I think we were all blown away when this San Francisco band’s Sunbather album came out earlier this decade: it was death metal but it was so textural and cloaked in this psychedelic tinge that its stylistic rudiments almost seemed to dissipate in favor of its throat-grabbing knack for soundtracking all of our lives.
Well, on Ordinary Corrupt Human Love, one obvious observation that can be made is that they haven’t “gone pop” in a traditional sense, seeing as the average song length bumbles in at about eight and a half minutes. “You without End” begins much softer than Sunbather, which will harvest the idea that the band has got introspective, that they’ve achieved a certain inner peace.
The problem is that, or, the “problems” are that, to be more specific, the governing piano riff which opens the album plays as laughably banal warmed-over Coldplay detritus, and the guitar riffs sound like they just had Roger Waters come in and doodle on some “Shine on You Crazy Diamond” blueprints (which is already an overrated song in terms of the guitar instrument itself). Like The Flaming Lips, this is “prog rock” with the self-serving agenda of through fantastical worlds and song lengths emitting an alteration of reality, for, of course, the lack of the necessary wherewithal or intestinal fortitude for actually FACING reality. And that cheesy spoken-word sound bite doesn’t help much either, just what’s probably some trust fund baby flicking their poetic little “spliff” and then passing it off as cinematic, or something like that.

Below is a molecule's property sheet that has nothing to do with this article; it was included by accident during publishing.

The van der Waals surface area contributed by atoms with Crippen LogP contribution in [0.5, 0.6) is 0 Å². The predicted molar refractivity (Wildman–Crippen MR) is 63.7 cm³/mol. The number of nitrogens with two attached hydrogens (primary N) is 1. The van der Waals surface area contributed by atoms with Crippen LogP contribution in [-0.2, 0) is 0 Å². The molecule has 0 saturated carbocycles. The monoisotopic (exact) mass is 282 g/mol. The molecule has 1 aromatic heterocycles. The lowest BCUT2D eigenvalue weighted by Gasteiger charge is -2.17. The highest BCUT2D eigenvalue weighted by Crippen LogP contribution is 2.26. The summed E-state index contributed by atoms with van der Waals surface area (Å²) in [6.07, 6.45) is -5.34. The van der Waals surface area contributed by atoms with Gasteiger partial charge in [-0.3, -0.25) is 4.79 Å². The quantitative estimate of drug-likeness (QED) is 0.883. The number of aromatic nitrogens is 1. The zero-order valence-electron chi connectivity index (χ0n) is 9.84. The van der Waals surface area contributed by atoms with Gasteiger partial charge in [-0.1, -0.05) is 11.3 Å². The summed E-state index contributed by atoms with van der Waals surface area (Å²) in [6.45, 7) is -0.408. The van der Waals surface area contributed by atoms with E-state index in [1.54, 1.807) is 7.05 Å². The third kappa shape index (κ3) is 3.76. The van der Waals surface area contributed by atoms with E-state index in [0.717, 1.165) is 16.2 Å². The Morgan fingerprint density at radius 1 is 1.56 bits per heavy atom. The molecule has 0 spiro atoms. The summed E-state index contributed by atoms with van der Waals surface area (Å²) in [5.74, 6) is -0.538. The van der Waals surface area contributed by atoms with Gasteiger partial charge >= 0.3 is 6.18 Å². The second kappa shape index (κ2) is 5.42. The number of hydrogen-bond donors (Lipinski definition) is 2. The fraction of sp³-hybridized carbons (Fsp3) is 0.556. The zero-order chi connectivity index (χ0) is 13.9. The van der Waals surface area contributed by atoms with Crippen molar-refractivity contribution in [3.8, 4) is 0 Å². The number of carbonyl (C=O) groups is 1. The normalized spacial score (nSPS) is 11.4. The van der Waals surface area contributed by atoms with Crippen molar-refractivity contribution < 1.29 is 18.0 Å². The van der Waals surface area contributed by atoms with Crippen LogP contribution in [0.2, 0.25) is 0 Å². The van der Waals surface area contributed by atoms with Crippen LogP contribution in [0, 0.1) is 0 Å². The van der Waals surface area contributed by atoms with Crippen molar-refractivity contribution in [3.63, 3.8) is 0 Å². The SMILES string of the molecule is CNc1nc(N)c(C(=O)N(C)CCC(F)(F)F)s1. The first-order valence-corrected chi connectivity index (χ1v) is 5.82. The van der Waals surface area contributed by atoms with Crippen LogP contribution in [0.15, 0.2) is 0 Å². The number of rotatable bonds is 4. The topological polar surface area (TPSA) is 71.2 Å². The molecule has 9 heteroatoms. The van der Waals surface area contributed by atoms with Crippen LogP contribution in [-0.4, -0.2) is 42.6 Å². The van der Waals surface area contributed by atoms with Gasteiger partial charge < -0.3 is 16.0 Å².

By track two “Honeycomb” (I’m guessing this is the kiss of death) we’re back to long-winded heavy metal, the likes of which I for one have heard from Baroness, Wolves in the Throne Room and so many more until I want to spew. It’s manufactured emotion, commissioned and distributed darkness, a band having no fun in trying to cash in on an entire community which is apparently having no fun either. And the worst part is, Green Day already stole the idea of having a bunch of people throwing sh** at each other on the album cover.